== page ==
Answer to reset
An Answer To Reset (ATR) is a message output by a contact Smart Card conforming to ISO/IEC 7816 standards, following electrical reset of the card's chip by a card reader. The ATR conveys information about the communication parameters proposed by the card, and the card's nature and state.
By extension, ATR often refers to a message obtained from a Smart Card in an early communication stage; or from the card reader used to access that card, which may transform the card's message into an ATR-like format (this occurs e.g. for some PC/SC card readers when accessing an ISO/IEC 14443 Smart Card).
The presence of an ATR is often used as a first indication that a Smart Card appears operative, and its content examined as a first test that it is of the appropriate kind for a given usage.
Contact Smart Cards communicate over a signal named Input/Output (I/O) either synchronously (data bits are sent and received at the rhythm of one per period of the clock supplied to the card on its CLK signal) or asynchronously (data bits are exchanged over I/O with another mechanism for bit delimitation, similar to traditional asynchronous serial communication). The two modes are exclusive in a given communication session, and most cards are built with support for a single mode. Microprocessor-based contact Smart Cards are mostly of the asynchronous variety, used for all Subscriber Identity Modules (SIM) for mobile phones, all bank cards[disambiguation needed] with contacts conforming to EMV specifications, all contact Java Cards, and Smart Cards for pay television. Memory-only cards are generally of the synchronous variety.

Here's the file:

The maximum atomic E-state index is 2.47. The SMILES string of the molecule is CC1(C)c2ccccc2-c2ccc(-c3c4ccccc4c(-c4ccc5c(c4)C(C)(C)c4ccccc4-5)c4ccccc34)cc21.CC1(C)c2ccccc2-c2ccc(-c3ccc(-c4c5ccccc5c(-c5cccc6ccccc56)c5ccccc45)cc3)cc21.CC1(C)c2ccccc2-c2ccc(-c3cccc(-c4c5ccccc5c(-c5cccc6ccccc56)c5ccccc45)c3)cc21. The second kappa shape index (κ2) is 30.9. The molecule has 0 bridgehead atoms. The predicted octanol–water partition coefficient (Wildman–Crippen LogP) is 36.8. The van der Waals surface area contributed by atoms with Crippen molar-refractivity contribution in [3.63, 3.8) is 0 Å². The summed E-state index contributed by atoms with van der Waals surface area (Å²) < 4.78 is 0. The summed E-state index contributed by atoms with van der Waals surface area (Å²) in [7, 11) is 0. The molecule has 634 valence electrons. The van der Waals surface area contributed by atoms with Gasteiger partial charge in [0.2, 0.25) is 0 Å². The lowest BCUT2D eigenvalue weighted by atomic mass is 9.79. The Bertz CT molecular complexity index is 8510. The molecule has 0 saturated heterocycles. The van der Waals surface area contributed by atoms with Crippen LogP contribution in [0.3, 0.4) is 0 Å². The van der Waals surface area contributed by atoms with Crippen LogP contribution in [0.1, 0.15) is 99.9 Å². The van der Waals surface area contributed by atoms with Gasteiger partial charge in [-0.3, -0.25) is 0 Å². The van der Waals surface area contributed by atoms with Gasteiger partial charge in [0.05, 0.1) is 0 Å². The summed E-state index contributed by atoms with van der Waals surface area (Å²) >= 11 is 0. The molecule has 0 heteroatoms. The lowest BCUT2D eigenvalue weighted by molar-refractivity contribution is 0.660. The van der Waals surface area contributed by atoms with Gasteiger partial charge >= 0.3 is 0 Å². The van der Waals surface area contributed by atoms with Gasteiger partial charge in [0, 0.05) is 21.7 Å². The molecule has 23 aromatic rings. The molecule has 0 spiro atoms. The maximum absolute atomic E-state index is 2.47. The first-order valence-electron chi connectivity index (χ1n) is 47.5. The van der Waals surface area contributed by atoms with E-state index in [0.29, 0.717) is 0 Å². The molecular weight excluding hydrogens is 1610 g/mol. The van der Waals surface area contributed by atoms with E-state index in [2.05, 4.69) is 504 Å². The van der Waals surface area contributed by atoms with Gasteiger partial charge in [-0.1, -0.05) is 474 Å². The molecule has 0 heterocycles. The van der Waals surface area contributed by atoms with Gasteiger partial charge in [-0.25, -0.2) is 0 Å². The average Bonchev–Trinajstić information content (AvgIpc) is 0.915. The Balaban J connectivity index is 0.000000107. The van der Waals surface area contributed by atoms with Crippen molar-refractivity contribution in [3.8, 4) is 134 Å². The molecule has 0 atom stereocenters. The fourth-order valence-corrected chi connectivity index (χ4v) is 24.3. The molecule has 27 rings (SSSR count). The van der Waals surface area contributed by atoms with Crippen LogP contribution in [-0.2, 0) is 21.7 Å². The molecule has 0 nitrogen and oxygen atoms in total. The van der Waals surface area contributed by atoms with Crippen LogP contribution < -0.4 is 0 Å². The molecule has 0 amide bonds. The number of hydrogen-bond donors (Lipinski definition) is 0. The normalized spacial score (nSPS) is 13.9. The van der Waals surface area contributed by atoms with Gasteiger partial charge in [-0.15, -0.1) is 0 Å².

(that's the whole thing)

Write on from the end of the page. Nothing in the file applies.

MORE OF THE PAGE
ATR under asynchronous and synchronous transmission have entirely different form and content. The ATR in asynchronous transmission is extensively normalized, and relatively complex to parse.
Some Smart Cards (mostly of the asynchronous variety) have different ATR depending on if the reset is the first since power-up (Cold ATR) or not (Warm ATR).
Note: Answer To Reset should not be confused with ATtRibute REQuest (ATR_REQ) and ATtRibute RESponse (ATR_RES) of NFC, also abbreviated ATR. ATR_RES conveys information about the communication parameters supported, as does Answer To Reset, but its structure is different.
- 1 ATR in asynchronous transmission
- 2 ATR in synchronous transmission
- 3 References
ATR in asynchronous transmission
The ATR proceeds in five steps: initial character TS; format byte T0; interface bytes TAi, TBi, TCi, TDi (optionals, variable number); historical bytes Ti (optionals, up to 15), and the check byte TCK (optional). There are a total of 2 to 33 characters including TS.
The initial character TS is always physically present, but is not part of the Answer-to-Reset in ISO/IEC 7816-3:2006, defined as: the value of the byte string (at most 32 bytes) encoded in the sequence of characters following the initial character TS. ISO/IEC 7816-4:2005 states that TS is a character or synchronization pattern, not a byte]. However practice (in PC/SC, EMV, ETSI, and Calypso at least) is still to consider that TS is part of the ATR, as it was in ISO/IEC 7816-3:1997 and former. In particular, the ATR returned by PC/SC card readers and software stacks includes TS as the first byte, with the value explicitly given in every edition of ISO/IEC 7816-3, see below.
Initial character TS
The initial character TS encodes the convention used for encoding of the ATR (and further communications until the next reset). In direct [resp. inverse] convention, bits with logic value ‘1’ are transferred as a High voltage (H) [resp. a Low voltage (L)]; bits with logic value ‘0’ are transferred as L [resp. H]; and least-significant bit of each data byte is first (resp. last) in the physical transmission by the card.
For direct convention, TS is (H) L H H L H H H L L H (H) and encodes the byte ‘3B’.
For inverse convention, TS is (H) L H H L L L L L L H (H) and encodes the byte ‘3F’.